The Last House on the Left (2009, dir. Dennis Iliadis)

A holidaying young woman is raped by an escaped prisoner; later, he and his crew happen across her parents. Overlong horror remake with handsome production values which problematise the movie; prurient direction doesn’t help, so confused messages abound, impacting on the potential for the movie to be, you know, entertaining.

Widows (2018, dir. Steve McQueen)

Owing money after her husband is killed in a botched robbery, a woman assembles the wives of dead men into a new crew. Stately thriller from the ITV mini-series, balancing an examination of race, city corruption and street politics with genre thrills. Recommended.

No Country For Old Men (2007, dir. Joel & Ethan Coen)

After stumbling across the proceeds from a drug deal gone wrong, a Vietnam veteran is pursued by an implacable hitman. Astonishing thriller about violence, randomness and fate, which works also as a contemporary (it’s set in 1980) borderlands Western.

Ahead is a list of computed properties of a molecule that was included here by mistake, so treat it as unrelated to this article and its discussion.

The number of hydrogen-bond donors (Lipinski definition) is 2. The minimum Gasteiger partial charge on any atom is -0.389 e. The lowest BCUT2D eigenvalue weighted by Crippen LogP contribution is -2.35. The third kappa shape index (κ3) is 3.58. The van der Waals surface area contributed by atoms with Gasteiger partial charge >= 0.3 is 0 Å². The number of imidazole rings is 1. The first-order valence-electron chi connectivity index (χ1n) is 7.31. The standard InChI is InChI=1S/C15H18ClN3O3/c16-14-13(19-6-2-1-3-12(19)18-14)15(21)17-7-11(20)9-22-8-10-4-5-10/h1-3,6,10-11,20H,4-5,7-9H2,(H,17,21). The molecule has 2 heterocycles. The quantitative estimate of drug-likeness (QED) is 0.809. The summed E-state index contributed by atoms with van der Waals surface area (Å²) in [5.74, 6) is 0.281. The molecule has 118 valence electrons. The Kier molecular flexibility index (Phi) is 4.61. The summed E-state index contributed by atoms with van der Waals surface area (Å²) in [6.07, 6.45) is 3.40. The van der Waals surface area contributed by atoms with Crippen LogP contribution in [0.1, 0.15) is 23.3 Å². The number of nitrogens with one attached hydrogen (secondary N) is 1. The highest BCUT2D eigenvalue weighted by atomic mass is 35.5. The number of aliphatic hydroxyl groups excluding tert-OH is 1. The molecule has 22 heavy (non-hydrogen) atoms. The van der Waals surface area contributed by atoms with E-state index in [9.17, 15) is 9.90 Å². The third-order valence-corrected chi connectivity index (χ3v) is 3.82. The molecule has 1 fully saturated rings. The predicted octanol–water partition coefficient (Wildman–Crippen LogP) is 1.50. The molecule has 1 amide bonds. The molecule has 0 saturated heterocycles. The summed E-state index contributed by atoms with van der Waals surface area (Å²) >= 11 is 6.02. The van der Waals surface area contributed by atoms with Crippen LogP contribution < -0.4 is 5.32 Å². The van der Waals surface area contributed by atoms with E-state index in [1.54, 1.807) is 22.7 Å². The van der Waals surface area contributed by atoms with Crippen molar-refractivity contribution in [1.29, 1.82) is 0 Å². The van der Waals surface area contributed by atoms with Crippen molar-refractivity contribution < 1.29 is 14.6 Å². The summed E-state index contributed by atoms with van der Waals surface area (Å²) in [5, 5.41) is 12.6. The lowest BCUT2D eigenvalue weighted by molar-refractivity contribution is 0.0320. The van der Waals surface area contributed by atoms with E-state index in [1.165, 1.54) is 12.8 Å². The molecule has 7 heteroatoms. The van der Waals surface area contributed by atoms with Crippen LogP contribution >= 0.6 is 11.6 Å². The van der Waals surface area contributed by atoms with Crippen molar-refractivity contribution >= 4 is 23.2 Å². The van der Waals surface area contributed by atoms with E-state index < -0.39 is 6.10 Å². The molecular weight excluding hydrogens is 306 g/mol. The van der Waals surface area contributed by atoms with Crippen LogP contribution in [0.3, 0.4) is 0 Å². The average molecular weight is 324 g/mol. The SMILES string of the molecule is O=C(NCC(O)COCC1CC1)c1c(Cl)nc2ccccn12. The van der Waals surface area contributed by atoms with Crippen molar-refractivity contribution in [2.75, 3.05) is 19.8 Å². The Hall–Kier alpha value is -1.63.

Braven (2018, dir. Lin Oeding)

A logger is caught up in a siege against drug-dealers. Somewhat contrived in its set-up, this is nevertheless a decent-enough wintry contemporary western, which sensibly focuses on snowy shootout action.

Wheelman (2017, dir. Jeremy Rush)

A getaway driver finds himself in the middle of a double-cross. A lean, effective thriller that’s equal parts The Driver and Locke. Frank Grillo makes for a pleasingly ordinary protagonist. Shades of John Carpenter and Walter Hill throughout. Recommended.